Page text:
Unf*ck Your Habitat 

Unfuck Your Habitat by Rachel Hoffman
☆☆☆☆☆/5

THE GREAT READING BINGE OF 2017

Genre: Non Fiction 

Messiness is not a moral failing.

This book is a work of nonfiction and it’s not your typical self help orginization book. Filled with alot of F bombs, telling you to get off your ass and stop making excuses, this book walks you through the JUST DO of cleaning. While knowing you have a capital M type Mess and willing to work with you. 

I really enjoyed this book and it’s tips and tricks. It also has tips for if your dealing with depression or helping someone with a disability. I highly recommend it. 

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There’s also an app for that in the Google Play Store. 

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Help Fix the Well

I figured it doesn’t hurt to spread the word. 


(My gent and I on a recent hike)

Last week, the pump/motor went out on the well at my gents house. His disabled mum has been without running water since. Due to her disability, she is on a set income and my gent is attempting to get a loan to cover the $4000 cost. 
I set up a YouCaring. Mainly because I hate asking for help for myself. (Yay depression?) And it’ll help out my potential future mum in law. (We all know I’m going to wife him.) This is my way of being able to help in a sticky, crap financial situation. 
Here’s the linky link: https://www.youcaring.com/myself-792264

Anything helps. At all. I thank you in advance and if you include an address with your donation, you will get a personalized thank you card. 


This is Jerimah, the crusty ricketty cat my gents mom owns. I’ve also been trying to arrange his trip over the Rainbow Bridge. 
It’s during times like this that we are sometimes required to pull up our boot straps and do the thang. By thing, I mean asking for help where it is needed. 

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On reading, life, etc…

So my blog turned a year old a few weeks ago. I got the email and kinda forgot about it. Ooops? And it’s crazy what a year can do to a person. 

I fell out of love, removed myself from a toxic situation that spanned 7 years. I moved in with friends so I could get back on my feet, which basically translates to not opening my mail, drinking too much, and letting all my debt go to collections. (This was not a fun time.)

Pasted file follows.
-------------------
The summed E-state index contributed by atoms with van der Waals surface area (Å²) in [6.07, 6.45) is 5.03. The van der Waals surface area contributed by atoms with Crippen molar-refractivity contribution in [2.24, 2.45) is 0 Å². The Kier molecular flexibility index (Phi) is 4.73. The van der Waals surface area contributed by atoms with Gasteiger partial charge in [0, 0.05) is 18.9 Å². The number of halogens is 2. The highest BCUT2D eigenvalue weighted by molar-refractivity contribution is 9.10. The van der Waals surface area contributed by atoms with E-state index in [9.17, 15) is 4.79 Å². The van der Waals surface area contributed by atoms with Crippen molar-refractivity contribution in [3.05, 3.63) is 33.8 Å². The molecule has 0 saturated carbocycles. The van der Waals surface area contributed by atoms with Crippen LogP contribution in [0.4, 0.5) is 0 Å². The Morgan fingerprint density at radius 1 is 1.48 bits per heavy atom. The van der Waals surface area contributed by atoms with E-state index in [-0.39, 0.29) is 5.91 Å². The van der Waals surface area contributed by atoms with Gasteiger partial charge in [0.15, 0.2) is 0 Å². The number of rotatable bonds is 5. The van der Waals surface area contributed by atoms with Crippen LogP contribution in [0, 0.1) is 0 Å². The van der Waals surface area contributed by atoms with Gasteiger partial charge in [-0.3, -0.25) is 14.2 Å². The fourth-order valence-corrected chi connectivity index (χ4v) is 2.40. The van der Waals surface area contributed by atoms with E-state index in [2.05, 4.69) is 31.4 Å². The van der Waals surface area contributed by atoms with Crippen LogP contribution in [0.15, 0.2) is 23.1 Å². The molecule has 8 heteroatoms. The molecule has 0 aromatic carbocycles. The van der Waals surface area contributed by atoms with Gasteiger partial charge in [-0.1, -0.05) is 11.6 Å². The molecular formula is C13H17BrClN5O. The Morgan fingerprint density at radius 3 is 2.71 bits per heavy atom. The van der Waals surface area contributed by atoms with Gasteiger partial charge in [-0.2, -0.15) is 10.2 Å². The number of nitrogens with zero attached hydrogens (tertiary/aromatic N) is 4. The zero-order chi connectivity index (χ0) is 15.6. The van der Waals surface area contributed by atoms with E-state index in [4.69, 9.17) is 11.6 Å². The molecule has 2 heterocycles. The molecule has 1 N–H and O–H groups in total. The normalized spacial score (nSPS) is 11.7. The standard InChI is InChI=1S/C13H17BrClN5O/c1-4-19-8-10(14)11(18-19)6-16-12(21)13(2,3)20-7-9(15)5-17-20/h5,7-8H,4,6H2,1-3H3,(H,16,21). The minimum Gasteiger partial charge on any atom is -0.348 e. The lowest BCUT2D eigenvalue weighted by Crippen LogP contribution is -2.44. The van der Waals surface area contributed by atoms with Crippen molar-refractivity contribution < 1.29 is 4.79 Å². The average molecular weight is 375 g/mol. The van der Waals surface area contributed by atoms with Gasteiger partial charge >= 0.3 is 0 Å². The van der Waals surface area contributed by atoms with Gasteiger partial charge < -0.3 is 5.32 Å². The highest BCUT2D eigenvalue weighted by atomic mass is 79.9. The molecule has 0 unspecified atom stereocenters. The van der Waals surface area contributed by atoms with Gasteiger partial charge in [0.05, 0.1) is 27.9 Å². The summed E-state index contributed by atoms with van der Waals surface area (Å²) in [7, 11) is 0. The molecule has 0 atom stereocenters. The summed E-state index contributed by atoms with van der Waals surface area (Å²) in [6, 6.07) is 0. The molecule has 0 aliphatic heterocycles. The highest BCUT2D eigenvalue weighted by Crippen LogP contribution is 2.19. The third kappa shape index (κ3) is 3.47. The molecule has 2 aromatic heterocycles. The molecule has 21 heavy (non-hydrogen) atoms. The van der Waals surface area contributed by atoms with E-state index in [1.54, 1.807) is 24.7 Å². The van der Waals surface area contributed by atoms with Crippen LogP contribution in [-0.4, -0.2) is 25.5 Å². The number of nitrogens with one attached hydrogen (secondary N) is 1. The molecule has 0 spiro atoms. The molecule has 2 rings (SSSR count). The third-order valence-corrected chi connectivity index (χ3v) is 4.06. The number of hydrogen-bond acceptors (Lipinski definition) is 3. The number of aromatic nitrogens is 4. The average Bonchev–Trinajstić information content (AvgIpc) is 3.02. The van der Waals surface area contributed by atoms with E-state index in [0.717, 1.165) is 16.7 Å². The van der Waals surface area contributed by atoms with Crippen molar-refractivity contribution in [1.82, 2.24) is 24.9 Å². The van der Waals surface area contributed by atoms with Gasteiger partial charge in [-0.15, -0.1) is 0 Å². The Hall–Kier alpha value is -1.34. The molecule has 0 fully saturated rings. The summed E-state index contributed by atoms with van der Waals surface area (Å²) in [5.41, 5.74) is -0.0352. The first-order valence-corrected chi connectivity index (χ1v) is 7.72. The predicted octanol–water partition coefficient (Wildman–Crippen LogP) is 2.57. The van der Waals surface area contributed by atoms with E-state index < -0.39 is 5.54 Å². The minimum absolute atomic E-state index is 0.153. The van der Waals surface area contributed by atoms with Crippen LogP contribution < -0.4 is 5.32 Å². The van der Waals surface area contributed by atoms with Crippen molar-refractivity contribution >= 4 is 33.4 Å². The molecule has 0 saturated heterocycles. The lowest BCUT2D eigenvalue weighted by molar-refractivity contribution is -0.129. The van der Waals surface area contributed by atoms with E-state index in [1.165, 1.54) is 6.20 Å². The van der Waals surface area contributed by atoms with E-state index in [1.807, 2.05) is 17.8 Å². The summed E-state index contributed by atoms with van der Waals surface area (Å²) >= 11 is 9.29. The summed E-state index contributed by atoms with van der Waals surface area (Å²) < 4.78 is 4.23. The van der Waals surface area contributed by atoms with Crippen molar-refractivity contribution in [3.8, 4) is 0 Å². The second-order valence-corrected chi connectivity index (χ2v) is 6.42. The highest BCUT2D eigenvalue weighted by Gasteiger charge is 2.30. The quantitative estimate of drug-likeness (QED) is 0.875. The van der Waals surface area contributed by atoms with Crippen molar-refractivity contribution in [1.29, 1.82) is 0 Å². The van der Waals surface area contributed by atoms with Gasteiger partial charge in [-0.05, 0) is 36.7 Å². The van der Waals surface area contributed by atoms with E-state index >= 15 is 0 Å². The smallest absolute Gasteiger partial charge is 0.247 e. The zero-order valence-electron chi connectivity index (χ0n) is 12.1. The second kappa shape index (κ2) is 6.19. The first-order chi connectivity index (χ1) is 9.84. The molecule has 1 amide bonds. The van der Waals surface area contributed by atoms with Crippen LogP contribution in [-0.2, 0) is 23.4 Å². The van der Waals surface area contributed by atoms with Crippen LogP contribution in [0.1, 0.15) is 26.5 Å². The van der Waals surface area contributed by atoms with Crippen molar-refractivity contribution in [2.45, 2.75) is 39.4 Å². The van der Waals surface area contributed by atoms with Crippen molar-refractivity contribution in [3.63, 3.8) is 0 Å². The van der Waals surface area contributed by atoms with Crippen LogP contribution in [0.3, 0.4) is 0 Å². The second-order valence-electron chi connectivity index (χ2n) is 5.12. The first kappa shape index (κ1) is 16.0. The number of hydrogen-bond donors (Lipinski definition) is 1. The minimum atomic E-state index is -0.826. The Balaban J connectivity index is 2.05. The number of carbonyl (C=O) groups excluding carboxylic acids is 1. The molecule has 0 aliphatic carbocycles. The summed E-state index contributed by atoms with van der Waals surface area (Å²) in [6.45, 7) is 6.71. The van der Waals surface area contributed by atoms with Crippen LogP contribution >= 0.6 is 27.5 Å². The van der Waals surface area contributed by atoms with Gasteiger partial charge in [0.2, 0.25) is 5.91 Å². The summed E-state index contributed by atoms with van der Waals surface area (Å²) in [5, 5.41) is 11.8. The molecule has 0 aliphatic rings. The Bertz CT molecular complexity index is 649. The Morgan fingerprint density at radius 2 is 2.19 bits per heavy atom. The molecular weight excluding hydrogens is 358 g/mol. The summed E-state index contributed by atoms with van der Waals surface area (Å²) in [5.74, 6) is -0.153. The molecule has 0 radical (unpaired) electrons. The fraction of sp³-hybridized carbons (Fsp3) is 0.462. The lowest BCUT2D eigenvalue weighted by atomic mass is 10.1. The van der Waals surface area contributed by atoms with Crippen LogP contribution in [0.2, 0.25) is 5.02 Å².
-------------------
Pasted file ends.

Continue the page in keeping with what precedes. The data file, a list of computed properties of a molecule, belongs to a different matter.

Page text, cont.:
And then I met the love of my life. Long term friends, we went on an akward date, realized we liked each other a whole lot and gave it a go. Turns out we are a perect match and head over heels for each other. He’s also the reason I’ve only finished 7 books so far this year and we’re coming up pretty quick on the month of April. 😄 Oooops. 

Along with car troubles, trying to get into school, moving at the end of April, and trying to figure out this adulting thing, things are pretty good at the moment. I still volunteer at my local library. My cats are healthy and happy. And I am content with life right now. I had to learn its okay to not be okay. And that’s okay. 

Happy reading, folks. I’m currently making my way through Emma by Jane Austen. 

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Our Chemical Hearts

Our Chemical Hearts by Krystal Sutherland 
☆☆☆☆☆/5

THE GREAT READING BINGE OF 2016

Genre: YA Fiction 

‘I love you as certain dark things are to be loved, in secret, between shadow and soul.’

I spend alot of time reading YA books. Because I like them and the issues they present and I like to be up to date, so to speak. This one blew me away. 

Henry is a senior at high school and has been selected to be the editor of his HS paper. Alongside the mysterious new girl who takes his breath away and drives him to madness. Grace Town is dark. Mysterious. Gothic. And has secrets. Henry attempts to woo her and discovers that love it not eternal, that love at first sight does not exsist and that life is filled with disappointment. 
I really enjoyed this one because for once, it’s not the male being a dick and emotionally draining. It is through Henry’s perspective and is alot about his idea of love with Grace Town who is mourning her dead boy friend by wearing his clothes and being a genral nut case. To quote Perks:

‘We accept the love we think we deserve.’

This book does not have a happy ending where everything falls into place and everyone lives happily ever after. This is a book that is emotionally raw and true to what love is really like and built on totally believable circumstances and how your first love might not be your last.